Furthermore, I doubt that many settlements on a frontier began this way, the Lockean story of property notwithstanding. I rather suppose that groups of people settling frontiers consented to other standards. These standards may complement Lockean propriety, but Lockean property rights are not the heart and soul of the standards as some libertarians suppose.

Tom Woods is one of my favorite, contemporary libertarians. I admire his productivity, he speaks for me more often than not, and after following his work for years, I don’t recall any vehement disagreements. I’ll call him “Tom” here, rather than “Woods”, to emphasize a sense of kinship and intending no disrespect.

Tom tells a story of the settlement of Plymouth as follows. Initially, the settlers respected very communal property rights, either inspired by their Christian faith or imposed somehow by their corporate sponsors, presumably both. After a few seasons, the settlers realized that their communal standards of propriety were not sufficiently productive to sustain their settlement, so they adopted more individualistic standards, more like the family’s exclusive claim to land and its fruits above, whereupon the settlement prospered.

I take this story for granted, but a naive interpretation of the story is fallacious. We might suppose that, having seen the error of communal ways inspired by an unfortunate interpretation of the Christian faith or by unfortunate economic assumptions of their sponsors (or both), the Plymouth settlers became devout Rothbardians instead. I rather suspect that the settlers only modified their communal standards slightly, as a means to communitarian ends that they continued to seek.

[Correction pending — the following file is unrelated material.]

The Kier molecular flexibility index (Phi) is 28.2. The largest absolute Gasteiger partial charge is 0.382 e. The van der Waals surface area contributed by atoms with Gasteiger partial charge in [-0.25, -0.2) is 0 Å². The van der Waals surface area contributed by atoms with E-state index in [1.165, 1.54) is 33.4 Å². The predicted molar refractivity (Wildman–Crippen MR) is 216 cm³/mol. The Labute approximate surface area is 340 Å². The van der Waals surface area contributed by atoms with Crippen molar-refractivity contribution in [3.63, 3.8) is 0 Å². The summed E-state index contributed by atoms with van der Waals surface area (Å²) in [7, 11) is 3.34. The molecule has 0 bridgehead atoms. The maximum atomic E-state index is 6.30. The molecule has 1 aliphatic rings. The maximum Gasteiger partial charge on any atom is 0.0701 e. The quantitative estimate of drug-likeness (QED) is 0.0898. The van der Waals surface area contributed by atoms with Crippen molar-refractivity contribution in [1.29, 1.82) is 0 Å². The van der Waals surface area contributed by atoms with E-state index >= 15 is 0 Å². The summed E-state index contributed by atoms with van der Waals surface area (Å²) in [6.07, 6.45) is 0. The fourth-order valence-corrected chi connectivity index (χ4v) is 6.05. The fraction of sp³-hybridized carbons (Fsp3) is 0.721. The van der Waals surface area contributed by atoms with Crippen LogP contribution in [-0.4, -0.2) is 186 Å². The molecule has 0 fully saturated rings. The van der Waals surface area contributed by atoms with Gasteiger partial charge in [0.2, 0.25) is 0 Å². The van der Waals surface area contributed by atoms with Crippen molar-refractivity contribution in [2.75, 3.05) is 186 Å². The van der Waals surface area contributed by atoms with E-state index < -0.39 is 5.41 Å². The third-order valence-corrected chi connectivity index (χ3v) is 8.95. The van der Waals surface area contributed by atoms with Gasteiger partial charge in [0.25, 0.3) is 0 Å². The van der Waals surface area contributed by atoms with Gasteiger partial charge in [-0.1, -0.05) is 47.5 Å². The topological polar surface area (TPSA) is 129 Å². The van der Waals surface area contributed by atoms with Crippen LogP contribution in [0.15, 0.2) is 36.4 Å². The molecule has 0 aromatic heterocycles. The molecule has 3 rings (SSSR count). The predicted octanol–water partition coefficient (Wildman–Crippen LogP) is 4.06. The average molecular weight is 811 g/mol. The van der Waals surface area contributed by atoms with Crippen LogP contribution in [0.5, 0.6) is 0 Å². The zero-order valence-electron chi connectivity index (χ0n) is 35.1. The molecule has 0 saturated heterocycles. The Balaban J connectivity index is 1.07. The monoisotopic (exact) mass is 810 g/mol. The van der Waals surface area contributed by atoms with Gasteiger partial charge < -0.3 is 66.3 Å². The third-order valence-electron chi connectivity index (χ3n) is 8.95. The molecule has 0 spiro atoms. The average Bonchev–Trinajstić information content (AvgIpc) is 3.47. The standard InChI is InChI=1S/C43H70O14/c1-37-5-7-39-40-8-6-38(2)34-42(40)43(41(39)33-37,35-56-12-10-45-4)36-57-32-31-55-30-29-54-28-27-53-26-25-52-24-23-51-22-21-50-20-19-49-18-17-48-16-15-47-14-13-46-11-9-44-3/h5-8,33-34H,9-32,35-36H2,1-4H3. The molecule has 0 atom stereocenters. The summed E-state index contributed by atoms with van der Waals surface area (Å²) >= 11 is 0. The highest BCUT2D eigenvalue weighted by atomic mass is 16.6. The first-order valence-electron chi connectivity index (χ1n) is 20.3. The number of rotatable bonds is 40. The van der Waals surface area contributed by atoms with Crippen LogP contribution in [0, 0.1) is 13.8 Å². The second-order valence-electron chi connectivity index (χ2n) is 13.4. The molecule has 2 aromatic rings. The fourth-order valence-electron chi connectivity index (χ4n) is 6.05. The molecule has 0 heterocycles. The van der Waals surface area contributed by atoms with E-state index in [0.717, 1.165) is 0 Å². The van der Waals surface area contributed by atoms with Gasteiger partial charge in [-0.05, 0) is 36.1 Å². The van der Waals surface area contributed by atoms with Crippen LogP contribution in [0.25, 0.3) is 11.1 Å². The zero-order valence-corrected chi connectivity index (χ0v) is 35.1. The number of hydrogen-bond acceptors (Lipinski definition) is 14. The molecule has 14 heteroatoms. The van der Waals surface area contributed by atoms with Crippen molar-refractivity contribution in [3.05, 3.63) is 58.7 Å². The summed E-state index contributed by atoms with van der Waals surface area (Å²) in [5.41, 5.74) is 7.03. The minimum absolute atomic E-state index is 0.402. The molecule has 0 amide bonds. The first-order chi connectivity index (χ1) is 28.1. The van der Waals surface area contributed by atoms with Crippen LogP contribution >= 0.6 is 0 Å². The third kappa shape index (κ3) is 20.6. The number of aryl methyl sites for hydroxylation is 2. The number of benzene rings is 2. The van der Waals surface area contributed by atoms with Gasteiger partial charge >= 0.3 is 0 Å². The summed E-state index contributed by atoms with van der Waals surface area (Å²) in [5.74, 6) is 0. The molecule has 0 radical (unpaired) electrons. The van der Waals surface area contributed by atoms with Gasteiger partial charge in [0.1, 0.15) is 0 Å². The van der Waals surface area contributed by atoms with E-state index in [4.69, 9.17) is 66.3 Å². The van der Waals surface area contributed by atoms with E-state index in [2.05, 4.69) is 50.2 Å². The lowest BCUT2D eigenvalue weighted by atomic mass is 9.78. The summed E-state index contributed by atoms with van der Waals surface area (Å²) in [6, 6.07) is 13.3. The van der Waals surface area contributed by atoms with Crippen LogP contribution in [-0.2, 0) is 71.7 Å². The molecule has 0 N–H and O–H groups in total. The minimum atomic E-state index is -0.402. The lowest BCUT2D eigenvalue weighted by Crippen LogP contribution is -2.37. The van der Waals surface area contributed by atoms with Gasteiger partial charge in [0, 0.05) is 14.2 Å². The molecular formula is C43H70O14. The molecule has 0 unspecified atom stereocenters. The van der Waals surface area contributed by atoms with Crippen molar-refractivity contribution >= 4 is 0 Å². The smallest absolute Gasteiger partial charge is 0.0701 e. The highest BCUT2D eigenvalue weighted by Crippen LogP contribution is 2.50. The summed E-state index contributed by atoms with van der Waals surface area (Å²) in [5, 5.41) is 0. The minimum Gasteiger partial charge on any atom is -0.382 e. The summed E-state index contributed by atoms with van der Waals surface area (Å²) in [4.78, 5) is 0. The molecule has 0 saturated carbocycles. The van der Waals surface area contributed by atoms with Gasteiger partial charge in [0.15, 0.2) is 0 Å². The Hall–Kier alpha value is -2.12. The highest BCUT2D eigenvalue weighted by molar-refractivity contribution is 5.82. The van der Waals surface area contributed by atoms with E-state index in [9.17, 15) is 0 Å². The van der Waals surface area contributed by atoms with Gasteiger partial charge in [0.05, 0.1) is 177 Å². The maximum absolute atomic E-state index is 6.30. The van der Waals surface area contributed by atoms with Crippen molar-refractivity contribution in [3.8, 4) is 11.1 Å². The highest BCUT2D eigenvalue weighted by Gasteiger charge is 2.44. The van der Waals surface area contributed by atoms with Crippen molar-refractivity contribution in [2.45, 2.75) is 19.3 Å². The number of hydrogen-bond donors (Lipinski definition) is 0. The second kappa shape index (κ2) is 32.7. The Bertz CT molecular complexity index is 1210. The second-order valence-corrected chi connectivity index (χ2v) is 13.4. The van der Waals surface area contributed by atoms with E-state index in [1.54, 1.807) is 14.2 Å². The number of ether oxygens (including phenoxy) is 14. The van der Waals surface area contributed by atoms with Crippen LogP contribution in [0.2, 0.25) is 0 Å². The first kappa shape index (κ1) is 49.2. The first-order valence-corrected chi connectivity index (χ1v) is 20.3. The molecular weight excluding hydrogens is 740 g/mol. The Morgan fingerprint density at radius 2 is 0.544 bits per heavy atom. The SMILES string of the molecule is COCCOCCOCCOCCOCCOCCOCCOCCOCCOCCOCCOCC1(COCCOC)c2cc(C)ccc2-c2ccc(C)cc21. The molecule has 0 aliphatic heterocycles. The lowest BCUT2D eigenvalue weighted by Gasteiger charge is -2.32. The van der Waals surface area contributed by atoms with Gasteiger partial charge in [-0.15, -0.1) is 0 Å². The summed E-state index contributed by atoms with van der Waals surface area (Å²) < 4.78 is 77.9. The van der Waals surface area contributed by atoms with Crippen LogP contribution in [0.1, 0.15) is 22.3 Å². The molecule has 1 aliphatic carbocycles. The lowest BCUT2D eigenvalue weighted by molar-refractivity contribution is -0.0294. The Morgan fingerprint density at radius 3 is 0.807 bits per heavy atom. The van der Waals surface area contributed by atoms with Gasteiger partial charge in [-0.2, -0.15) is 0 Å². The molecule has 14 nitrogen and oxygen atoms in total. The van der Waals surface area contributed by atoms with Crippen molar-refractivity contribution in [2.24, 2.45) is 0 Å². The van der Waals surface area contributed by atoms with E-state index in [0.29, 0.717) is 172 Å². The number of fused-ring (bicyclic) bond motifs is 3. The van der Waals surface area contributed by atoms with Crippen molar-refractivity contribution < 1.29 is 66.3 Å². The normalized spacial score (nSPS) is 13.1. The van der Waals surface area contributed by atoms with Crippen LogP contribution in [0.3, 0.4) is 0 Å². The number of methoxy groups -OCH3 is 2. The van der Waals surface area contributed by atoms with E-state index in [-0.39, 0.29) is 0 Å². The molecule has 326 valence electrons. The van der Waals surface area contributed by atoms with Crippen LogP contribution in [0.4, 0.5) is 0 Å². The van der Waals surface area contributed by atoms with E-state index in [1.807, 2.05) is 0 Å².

Far from becoming devout individualists, the settlers adopted standards that Rothbard would find only slightly more palatable, with many obligations of proprietors outside of any Rothbardian formulation, and these obligations were no more optional among the settlers than respect for exclusive rights to parcels of land was optional. I’m no historian, while Tom is an eminent historian, but I’m so confident of this suspicion that an exploration of the relevant history hardly seems necessary.